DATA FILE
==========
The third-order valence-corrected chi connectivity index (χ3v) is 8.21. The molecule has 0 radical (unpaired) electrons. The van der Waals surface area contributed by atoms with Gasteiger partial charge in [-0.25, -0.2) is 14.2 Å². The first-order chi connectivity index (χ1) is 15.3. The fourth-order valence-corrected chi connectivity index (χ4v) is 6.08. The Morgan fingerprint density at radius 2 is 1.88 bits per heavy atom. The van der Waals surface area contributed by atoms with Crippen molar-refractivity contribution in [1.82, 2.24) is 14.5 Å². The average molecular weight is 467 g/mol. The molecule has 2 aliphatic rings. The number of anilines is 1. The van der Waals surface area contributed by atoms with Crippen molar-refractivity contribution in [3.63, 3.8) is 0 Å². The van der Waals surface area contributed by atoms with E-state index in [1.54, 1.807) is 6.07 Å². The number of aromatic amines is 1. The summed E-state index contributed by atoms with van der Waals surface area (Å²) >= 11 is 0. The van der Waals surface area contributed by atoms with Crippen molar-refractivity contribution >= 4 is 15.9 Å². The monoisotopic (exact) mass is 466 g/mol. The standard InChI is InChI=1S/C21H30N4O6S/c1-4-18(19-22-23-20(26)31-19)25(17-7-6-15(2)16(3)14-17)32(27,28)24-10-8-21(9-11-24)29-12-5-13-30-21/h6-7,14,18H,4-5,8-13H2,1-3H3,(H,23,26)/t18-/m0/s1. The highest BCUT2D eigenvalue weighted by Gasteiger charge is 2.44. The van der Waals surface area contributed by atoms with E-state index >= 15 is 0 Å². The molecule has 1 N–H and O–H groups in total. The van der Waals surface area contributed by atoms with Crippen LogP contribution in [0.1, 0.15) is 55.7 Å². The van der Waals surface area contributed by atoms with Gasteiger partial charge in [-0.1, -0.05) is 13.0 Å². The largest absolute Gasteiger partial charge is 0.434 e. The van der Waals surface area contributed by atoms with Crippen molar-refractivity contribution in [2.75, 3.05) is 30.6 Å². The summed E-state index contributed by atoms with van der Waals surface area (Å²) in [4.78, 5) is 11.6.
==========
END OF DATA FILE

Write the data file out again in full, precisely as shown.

The third-order valence-corrected chi connectivity index (χ3v) is 8.21. The molecule has 0 radical (unpaired) electrons. The van der Waals surface area contributed by atoms with Gasteiger partial charge in [-0.25, -0.2) is 14.2 Å². The first-order chi connectivity index (χ1) is 15.3. The fourth-order valence-corrected chi connectivity index (χ4v) is 6.08. The Morgan fingerprint density at radius 2 is 1.88 bits per heavy atom. The van der Waals surface area contributed by atoms with Crippen molar-refractivity contribution in [1.82, 2.24) is 14.5 Å². The average molecular weight is 467 g/mol. The molecule has 2 aliphatic rings. The number of anilines is 1. The van der Waals surface area contributed by atoms with Crippen molar-refractivity contribution in [3.63, 3.8) is 0 Å². The van der Waals surface area contributed by atoms with E-state index in [1.54, 1.807) is 6.07 Å². The number of aromatic amines is 1. The summed E-state index contributed by atoms with van der Waals surface area (Å²) >= 11 is 0. The van der Waals surface area contributed by atoms with Crippen molar-refractivity contribution >= 4 is 15.9 Å². The monoisotopic (exact) mass is 466 g/mol. The standard InChI is InChI=1S/C21H30N4O6S/c1-4-18(19-22-23-20(26)31-19)25(17-7-6-15(2)16(3)14-17)32(27,28)24-10-8-21(9-11-24)29-12-5-13-30-21/h6-7,14,18H,4-5,8-13H2,1-3H3,(H,23,26)/t18-/m0/s1. The highest BCUT2D eigenvalue weighted by Gasteiger charge is 2.44. The van der Waals surface area contributed by atoms with E-state index >= 15 is 0 Å². The molecule has 1 N–H and O–H groups in total. The van der Waals surface area contributed by atoms with Crippen LogP contribution in [0.1, 0.15) is 55.7 Å². The van der Waals surface area contributed by atoms with Gasteiger partial charge in [-0.1, -0.05) is 13.0 Å². The largest absolute Gasteiger partial charge is 0.434 e. The van der Waals surface area contributed by atoms with Crippen molar-refractivity contribution in [2.75, 3.05) is 30.6 Å². The summed E-state index contributed by atoms with van der Waals surface area (Å²) in [4.78, 5) is 11.6.